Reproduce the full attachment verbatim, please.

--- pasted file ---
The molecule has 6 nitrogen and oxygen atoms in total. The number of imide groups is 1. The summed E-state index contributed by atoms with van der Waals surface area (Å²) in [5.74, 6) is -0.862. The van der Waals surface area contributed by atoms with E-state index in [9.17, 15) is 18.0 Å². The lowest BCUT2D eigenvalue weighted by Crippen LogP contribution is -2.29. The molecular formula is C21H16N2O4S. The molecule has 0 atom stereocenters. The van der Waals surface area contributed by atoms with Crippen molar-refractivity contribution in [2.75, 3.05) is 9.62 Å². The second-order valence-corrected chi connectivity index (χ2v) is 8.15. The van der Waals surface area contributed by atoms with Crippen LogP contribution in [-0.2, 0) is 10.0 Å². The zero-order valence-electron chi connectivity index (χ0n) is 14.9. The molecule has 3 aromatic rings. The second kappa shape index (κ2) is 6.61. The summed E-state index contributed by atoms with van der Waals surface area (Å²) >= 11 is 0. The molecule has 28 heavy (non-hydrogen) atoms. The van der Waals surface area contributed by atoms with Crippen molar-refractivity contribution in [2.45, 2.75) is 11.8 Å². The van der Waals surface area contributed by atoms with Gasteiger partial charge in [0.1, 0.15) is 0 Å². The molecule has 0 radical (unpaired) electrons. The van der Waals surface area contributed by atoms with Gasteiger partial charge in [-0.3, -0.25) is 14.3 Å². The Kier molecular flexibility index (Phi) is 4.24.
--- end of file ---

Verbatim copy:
The molecule has 6 nitrogen and oxygen atoms in total. The number of imide groups is 1. The summed E-state index contributed by atoms with van der Waals surface area (Å²) in [5.74, 6) is -0.862. The van der Waals surface area contributed by atoms with E-state index in [9.17, 15) is 18.0 Å². The lowest BCUT2D eigenvalue weighted by Crippen LogP contribution is -2.29. The molecular formula is C21H16N2O4S. The molecule has 0 atom stereocenters. The van der Waals surface area contributed by atoms with Crippen molar-refractivity contribution in [2.75, 3.05) is 9.62 Å². The second-order valence-corrected chi connectivity index (χ2v) is 8.15. The van der Waals surface area contributed by atoms with Crippen LogP contribution in [-0.2, 0) is 10.0 Å². The zero-order valence-electron chi connectivity index (χ0n) is 14.9. The molecule has 3 aromatic rings. The second kappa shape index (κ2) is 6.61. The summed E-state index contributed by atoms with van der Waals surface area (Å²) >= 11 is 0. The molecule has 28 heavy (non-hydrogen) atoms. The van der Waals surface area contributed by atoms with Crippen molar-refractivity contribution in [2.45, 2.75) is 11.8 Å². The van der Waals surface area contributed by atoms with Gasteiger partial charge in [0.1, 0.15) is 0 Å². The molecule has 0 radical (unpaired) electrons. The van der Waals surface area contributed by atoms with Gasteiger partial charge in [-0.3, -0.25) is 14.3 Å². The Kier molecular flexibility index (Phi) is 4.24.